Krispy Kreme at 1021 Polaris Parkway in Columbus

Krispy Kreme at 1021 Polaris Parkway in Columbus

Doughnut lover Aaryn Rubin of Columbus’ Berwick neighborhood just wanted access to a good, kosher doughnut like in New York, where she used to live.

When she found out Krispy Kreme at 1021 Polaris Parkway in Columbus, a location 20 minutes from her neighborhood, was no longer certified kosher or supervised by Buckeye Kosher in February, she decided to try her best to restore the shop’s certification, she told the Columbus Jewish News.

As of May 25, she succeeded, with the store officially back under recertification and supervision of Buckeye Kosher.

“We moved here from New York where there are many kosher doughnut options,” Rubin said. “When I found out it wasn’t kosher anymore, I thought, ‘I can’t live in a community that doesn’t have doughnuts.’”

Rubin started at the top, contacting the shop’s corporate office soon after hearing the news, she said. When that didn’t go anywhere, she connected with the specific location, who said they’d be willing to re-certify.

“I’m just a community member and I don’t work for anyone, I just want to see the community grow,” she said. “We need kosher establishments but I am not a salesperson. I was wondering, how I could convince them to pay money for the certification? So, I suggested, ‘What if it doesn’t cost you anything?’”

Rubin said management was receptive to that option, which led her to connect with her synagogue, Beth Jacob Congregation in Columbus, to see if anything could be done. Senior Rabbi Avi Goldstein suggested she connect with the E. Broad Street location to also help it become kosher-certified, but “I never got to the right person there.”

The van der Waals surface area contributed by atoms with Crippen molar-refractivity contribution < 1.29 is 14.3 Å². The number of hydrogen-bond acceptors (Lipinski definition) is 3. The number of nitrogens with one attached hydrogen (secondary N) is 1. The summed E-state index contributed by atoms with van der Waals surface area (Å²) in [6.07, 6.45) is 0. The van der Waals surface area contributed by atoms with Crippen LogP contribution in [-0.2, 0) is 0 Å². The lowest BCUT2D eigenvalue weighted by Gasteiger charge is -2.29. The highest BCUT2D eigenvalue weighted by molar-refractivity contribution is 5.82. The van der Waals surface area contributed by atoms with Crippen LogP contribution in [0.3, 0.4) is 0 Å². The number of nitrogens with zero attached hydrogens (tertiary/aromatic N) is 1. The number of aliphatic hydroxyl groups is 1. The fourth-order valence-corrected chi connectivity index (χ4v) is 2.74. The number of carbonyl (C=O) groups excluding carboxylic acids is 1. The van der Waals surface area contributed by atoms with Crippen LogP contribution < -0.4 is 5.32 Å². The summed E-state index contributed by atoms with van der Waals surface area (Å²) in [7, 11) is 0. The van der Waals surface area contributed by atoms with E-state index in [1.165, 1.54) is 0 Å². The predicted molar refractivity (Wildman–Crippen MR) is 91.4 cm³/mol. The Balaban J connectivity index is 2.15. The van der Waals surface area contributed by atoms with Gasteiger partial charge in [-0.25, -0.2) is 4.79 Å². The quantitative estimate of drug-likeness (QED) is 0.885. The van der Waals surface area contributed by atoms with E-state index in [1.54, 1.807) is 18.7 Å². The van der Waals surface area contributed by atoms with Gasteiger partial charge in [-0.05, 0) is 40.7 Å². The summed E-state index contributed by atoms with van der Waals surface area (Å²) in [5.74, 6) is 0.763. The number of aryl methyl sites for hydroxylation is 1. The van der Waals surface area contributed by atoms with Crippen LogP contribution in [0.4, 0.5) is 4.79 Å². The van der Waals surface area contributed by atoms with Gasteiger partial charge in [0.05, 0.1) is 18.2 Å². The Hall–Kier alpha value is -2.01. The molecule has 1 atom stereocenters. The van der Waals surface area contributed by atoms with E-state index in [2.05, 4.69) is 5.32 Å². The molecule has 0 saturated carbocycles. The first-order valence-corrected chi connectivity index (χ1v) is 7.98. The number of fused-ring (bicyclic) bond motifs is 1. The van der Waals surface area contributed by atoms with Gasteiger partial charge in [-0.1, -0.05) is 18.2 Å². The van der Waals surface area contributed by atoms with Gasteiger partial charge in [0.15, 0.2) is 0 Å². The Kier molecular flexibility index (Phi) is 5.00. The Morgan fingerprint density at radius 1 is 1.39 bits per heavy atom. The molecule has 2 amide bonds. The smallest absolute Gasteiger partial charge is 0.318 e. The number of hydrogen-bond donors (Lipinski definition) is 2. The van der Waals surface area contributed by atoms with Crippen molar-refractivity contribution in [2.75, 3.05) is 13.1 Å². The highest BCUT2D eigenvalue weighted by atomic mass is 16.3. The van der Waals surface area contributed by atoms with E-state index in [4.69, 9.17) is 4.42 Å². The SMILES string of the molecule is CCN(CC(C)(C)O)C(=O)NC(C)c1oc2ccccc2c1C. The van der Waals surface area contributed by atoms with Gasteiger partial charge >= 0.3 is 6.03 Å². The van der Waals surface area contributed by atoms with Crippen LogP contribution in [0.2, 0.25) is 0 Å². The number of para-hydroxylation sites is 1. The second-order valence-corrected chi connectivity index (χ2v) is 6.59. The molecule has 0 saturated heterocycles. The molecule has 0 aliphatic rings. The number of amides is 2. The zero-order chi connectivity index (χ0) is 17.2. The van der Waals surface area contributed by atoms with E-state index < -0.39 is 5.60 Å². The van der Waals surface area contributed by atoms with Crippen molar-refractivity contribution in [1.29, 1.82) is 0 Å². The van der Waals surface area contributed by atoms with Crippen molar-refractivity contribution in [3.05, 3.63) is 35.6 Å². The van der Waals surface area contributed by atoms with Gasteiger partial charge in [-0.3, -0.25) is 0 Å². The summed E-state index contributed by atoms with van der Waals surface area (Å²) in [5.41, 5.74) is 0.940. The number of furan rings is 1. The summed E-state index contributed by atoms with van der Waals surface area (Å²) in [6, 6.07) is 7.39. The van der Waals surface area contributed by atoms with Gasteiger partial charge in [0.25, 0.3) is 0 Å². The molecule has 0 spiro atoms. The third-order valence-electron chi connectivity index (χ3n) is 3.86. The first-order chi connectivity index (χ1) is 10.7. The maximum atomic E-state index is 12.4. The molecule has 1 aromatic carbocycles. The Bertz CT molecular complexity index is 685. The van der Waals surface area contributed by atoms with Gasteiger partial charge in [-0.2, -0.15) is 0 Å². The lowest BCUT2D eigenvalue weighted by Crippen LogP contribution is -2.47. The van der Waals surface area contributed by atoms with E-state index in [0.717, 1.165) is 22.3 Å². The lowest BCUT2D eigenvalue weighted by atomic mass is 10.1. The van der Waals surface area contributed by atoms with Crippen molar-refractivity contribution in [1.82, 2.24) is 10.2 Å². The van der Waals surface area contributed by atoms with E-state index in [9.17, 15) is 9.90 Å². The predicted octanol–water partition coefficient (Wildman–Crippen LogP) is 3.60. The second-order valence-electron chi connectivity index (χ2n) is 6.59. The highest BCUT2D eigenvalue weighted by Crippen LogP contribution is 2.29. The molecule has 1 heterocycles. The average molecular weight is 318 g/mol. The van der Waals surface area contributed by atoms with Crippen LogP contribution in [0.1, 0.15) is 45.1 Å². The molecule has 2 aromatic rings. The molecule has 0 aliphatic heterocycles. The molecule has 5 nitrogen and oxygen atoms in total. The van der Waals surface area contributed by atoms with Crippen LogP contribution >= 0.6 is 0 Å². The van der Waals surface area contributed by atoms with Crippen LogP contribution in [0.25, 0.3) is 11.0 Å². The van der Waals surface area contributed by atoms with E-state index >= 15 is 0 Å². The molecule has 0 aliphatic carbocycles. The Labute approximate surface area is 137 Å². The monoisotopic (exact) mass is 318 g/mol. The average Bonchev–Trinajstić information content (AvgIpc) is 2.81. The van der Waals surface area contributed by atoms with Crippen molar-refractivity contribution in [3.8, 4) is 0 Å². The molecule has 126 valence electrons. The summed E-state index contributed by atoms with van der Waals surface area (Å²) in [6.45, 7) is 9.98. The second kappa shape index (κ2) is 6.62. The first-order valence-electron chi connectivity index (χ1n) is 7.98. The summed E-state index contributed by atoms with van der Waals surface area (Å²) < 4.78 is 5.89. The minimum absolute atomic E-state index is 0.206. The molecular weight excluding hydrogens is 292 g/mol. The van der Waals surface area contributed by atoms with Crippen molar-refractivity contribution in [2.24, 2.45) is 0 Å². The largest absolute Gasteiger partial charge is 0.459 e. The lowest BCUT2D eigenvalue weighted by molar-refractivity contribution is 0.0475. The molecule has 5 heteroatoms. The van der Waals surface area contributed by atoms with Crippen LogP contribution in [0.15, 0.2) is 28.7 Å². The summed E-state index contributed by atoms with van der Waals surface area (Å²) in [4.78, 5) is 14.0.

“So, he suggested going back to the Polaris location,” she said. “My son had an appointment in the area. I walked in and the manager happened to be there. I mentioned we spoke a few months ago, leading to a conversation.”

From that conversation, an initial meeting with Goldstein, along with Rabbi Josh Finegold, administrator of Buckeye Kosher, was placed on the books. Soon after, Beth Jacob offered to sponsor the location’s kosher certification, leading to the May 25 recertification announcement.

Goldstein and Finegold are also members of the larger Jewish steering committee considering opening a kosher restaurant or grocery store in town.

“Aaryn did a great job staying on this and trying to make it happen,” Goldstein told the CJN. “She gets the bulk of the credit here. We’re working every day and it’s very important to us in the community to try to get an increase in and enhance our kosher opportunities. With a proactive, concentrated approach, we can get stuff done. Thank G-d this fell into place and we hope to get more done in the future.”

In an email to the CJN, Finegold said, “Buckeye Kosher and the community are making a proactive effort to enhance kosher options in the city. Krispy Kreme’s decision was corporate, but thanks to the hard work of local leadership and Buckeye Kosher we were able to make it happen with local management.”

After hanging the letter of certification in the store, Rubin said she quickly asked Finegold “if it was OK to leave with doughnuts after the meeting.”

“And I did,” she said. “We need doughnuts. And this request is just so basic. I understand if a restaurant goes out of business or it’s a bigger establishment that doesn’t want to go kosher. But, if it is inherently kosher, it doesn’t make sense to let the certification fall by the wayside.”

Krispy Kreme’s website notes that all of its doughnuts are ingredient kosher and that the plant in Winston-Salem, N.C., where its mix is made, is certified kosher. However, only some of its stores, but not all, are certified kosher; customers are encouraged to contact their local shop for kashrut information. Krispy Kreme doughnuts found in retail markets are also approved only when bearing the KOA Kosher symbol.

“After this whole thing, I realize now since I was at the forefront of it how important it is for everyone to support this location,” Rubin said. “We can’t try and convince restaurants to spend money on our community if we don’t support those establishments willing to take this risk.”

Krispy Kreme Polaris is open from 6 a.m. to 4 p.m. Sunday through Thursday and from 6 a.m. to 10 p.m. Fridays and Saturdays.